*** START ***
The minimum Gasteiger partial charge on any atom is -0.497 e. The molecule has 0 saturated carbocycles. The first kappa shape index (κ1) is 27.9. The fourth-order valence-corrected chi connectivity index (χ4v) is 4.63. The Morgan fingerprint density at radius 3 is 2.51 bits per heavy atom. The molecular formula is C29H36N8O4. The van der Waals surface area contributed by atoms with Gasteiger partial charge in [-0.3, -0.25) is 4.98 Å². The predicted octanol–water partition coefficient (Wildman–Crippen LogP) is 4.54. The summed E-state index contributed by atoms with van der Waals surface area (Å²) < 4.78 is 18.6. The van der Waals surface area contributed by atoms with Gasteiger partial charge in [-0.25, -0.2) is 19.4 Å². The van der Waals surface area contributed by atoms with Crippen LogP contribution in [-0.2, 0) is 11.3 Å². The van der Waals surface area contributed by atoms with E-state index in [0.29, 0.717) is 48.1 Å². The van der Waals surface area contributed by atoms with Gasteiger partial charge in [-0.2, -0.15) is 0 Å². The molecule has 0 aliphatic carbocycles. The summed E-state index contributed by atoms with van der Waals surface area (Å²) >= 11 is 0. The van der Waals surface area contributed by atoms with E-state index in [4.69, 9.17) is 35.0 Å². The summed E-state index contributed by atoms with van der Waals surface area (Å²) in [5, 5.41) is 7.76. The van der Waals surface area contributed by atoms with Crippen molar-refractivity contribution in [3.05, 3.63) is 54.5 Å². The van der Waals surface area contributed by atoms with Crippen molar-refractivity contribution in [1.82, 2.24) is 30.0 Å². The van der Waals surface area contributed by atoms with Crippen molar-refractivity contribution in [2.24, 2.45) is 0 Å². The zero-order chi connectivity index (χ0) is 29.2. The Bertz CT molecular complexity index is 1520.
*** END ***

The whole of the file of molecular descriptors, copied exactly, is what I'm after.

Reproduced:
The minimum Gasteiger partial charge on any atom is -0.497 e. The molecule has 0 saturated carbocycles. The first kappa shape index (κ1) is 27.9. The fourth-order valence-corrected chi connectivity index (χ4v) is 4.63. The Morgan fingerprint density at radius 3 is 2.51 bits per heavy atom. The molecular formula is C29H36N8O4. The van der Waals surface area contributed by atoms with Gasteiger partial charge in [-0.3, -0.25) is 4.98 Å². The predicted octanol–water partition coefficient (Wildman–Crippen LogP) is 4.54. The summed E-state index contributed by atoms with van der Waals surface area (Å²) < 4.78 is 18.6. The van der Waals surface area contributed by atoms with Gasteiger partial charge in [-0.25, -0.2) is 19.4 Å². The van der Waals surface area contributed by atoms with Crippen LogP contribution in [-0.2, 0) is 11.3 Å². The van der Waals surface area contributed by atoms with E-state index in [0.29, 0.717) is 48.1 Å². The van der Waals surface area contributed by atoms with Gasteiger partial charge in [-0.2, -0.15) is 0 Å². The molecule has 0 aliphatic carbocycles. The summed E-state index contributed by atoms with van der Waals surface area (Å²) >= 11 is 0. The van der Waals surface area contributed by atoms with E-state index in [4.69, 9.17) is 35.0 Å². The summed E-state index contributed by atoms with van der Waals surface area (Å²) in [5, 5.41) is 7.76. The van der Waals surface area contributed by atoms with Crippen molar-refractivity contribution in [3.05, 3.63) is 54.5 Å². The van der Waals surface area contributed by atoms with Crippen molar-refractivity contribution in [1.82, 2.24) is 30.0 Å². The van der Waals surface area contributed by atoms with Crippen molar-refractivity contribution in [2.24, 2.45) is 0 Å². The zero-order chi connectivity index (χ0) is 29.2. The Bertz CT molecular complexity index is 1520.